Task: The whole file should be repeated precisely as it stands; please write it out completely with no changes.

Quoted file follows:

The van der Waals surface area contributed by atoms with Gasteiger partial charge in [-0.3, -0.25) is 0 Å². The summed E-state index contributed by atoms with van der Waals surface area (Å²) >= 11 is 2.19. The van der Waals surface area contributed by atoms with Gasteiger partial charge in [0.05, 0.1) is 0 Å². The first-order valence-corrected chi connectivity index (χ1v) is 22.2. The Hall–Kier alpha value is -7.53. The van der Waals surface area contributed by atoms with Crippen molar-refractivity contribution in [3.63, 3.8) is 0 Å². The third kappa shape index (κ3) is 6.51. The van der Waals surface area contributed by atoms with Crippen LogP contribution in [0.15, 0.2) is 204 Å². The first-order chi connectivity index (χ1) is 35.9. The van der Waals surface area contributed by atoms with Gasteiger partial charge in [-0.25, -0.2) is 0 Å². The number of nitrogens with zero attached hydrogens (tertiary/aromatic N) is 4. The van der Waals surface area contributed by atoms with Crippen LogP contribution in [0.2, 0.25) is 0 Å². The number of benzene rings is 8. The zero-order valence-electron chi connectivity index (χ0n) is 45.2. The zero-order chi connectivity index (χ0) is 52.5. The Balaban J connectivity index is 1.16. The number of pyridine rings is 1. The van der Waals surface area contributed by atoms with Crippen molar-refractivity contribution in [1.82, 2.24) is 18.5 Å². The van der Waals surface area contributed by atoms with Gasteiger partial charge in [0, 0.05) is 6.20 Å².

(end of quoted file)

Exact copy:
The van der Waals surface area contributed by atoms with Gasteiger partial charge in [-0.3, -0.25) is 0 Å². The summed E-state index contributed by atoms with van der Waals surface area (Å²) >= 11 is 2.19. The van der Waals surface area contributed by atoms with Gasteiger partial charge in [0.05, 0.1) is 0 Å². The first-order valence-corrected chi connectivity index (χ1v) is 22.2. The Hall–Kier alpha value is -7.53. The van der Waals surface area contributed by atoms with Crippen molar-refractivity contribution in [3.63, 3.8) is 0 Å². The third kappa shape index (κ3) is 6.51. The van der Waals surface area contributed by atoms with Crippen LogP contribution in [0.15, 0.2) is 204 Å². The first-order chi connectivity index (χ1) is 35.9. The van der Waals surface area contributed by atoms with Gasteiger partial charge in [-0.25, -0.2) is 0 Å². The number of nitrogens with zero attached hydrogens (tertiary/aromatic N) is 4. The van der Waals surface area contributed by atoms with Crippen LogP contribution in [0.2, 0.25) is 0 Å². The number of benzene rings is 8. The zero-order valence-electron chi connectivity index (χ0n) is 45.2. The zero-order chi connectivity index (χ0) is 52.5. The Balaban J connectivity index is 1.16. The number of pyridine rings is 1. The van der Waals surface area contributed by atoms with Crippen molar-refractivity contribution in [1.82, 2.24) is 18.5 Å². The van der Waals surface area contributed by atoms with Gasteiger partial charge in [0, 0.05) is 6.20 Å².